Sts. Michael, Gabriel, and Raphael, Archangels
With today’s feast day, the Church remembers and honors the greatest of the angels—Michael, Gabriel, and Raphael—for the role they play in salvation history.
The word “angel” comes from the Hebrew word for “messenger.” They are purely spiritual beings that possess intellect and will. Since creation, they appear as messengers of God, announcing God’s saving plan, and helping to achieve it.
In Hebrew, the name Michael means, “Who can compare to God?” Michael appears in Scripture four times—twice in the book of Daniel, once in the letter of Jude, and once in the book of Revelation leading the battle in heaven:
“Then war broke out in heaven; Michael and his angels battled against the dragon. The dragon and its angels fought back, but they did not prevail and there was no longer any place for them in heaven. The huge dragon, the ancient serpent, who is called the Devil and Satan, who deceived the whole world, was thrown down to earth, and its angels were thrown down with it.” (Rev 12:7-9)
Michael is the prince of the heavenly host of angels, and is invoked by Christians in their fight against temptation and the devil. Michael is also protector of soldiers, and patron of paramedics and police officers. Michael is depicted most prominently on campus above the east door of the Basilica as part of the memorial that honors students who fought and died in World War I. The laundry service on campus is named after St. Michael as well.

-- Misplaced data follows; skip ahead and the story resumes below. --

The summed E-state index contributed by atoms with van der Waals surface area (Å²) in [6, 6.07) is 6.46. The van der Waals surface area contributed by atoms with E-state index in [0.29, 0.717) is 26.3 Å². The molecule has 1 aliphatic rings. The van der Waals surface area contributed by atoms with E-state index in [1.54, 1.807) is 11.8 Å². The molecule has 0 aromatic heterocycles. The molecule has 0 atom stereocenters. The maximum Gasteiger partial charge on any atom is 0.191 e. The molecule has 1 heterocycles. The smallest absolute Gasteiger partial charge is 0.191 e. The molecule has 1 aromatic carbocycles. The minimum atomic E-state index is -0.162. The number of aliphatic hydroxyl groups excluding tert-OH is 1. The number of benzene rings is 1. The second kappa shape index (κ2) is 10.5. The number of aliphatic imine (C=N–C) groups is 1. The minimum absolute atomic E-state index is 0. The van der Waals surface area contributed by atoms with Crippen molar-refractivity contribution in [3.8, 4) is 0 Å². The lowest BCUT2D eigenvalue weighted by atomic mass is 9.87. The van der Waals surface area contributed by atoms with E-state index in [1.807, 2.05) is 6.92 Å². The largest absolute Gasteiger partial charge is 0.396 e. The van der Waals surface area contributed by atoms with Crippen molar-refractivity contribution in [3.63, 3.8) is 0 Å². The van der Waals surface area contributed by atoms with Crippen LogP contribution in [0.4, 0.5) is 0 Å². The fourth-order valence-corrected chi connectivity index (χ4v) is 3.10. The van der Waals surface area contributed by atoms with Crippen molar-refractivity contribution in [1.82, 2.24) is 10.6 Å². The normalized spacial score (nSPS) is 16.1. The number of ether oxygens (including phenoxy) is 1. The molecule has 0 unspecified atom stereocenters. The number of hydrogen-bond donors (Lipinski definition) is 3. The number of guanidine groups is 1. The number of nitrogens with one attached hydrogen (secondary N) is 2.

Gabriel’s name means, “God is my strength,” and appears three times in Scripture as a messenger: the angel appeared to Daniel to explain a vision, and announced the births of John the Baptist and of Jesus. Gabriel is patron of those who deliver messages for a living, such as diplomats, broadcasters, postal workers, communications and public relations professionals. Gabriel is depicted on campus in several places, including this Basilica window that shows the annunciation.
Raphael’s name means, “God has healed,” and we know of Raphael from the book of Tobit, where the angel travels with the young Tobias as a healer and companion. Tradition holds that Raphael also was the one who stirred the waters at the famous healing pool in Bethesda. Raphael is patron of travelers, and of the sick and of medical personnel. Raphael has also been invoked to protect young people, especially those leaving home for the first time. The angel is depicted on campus in this statue that stands on the exterior of the infirmary, St. Liam Hall.
Sts. Michael, Gabriel, and Raphael, you announce and effect God’s saving work--pray for us!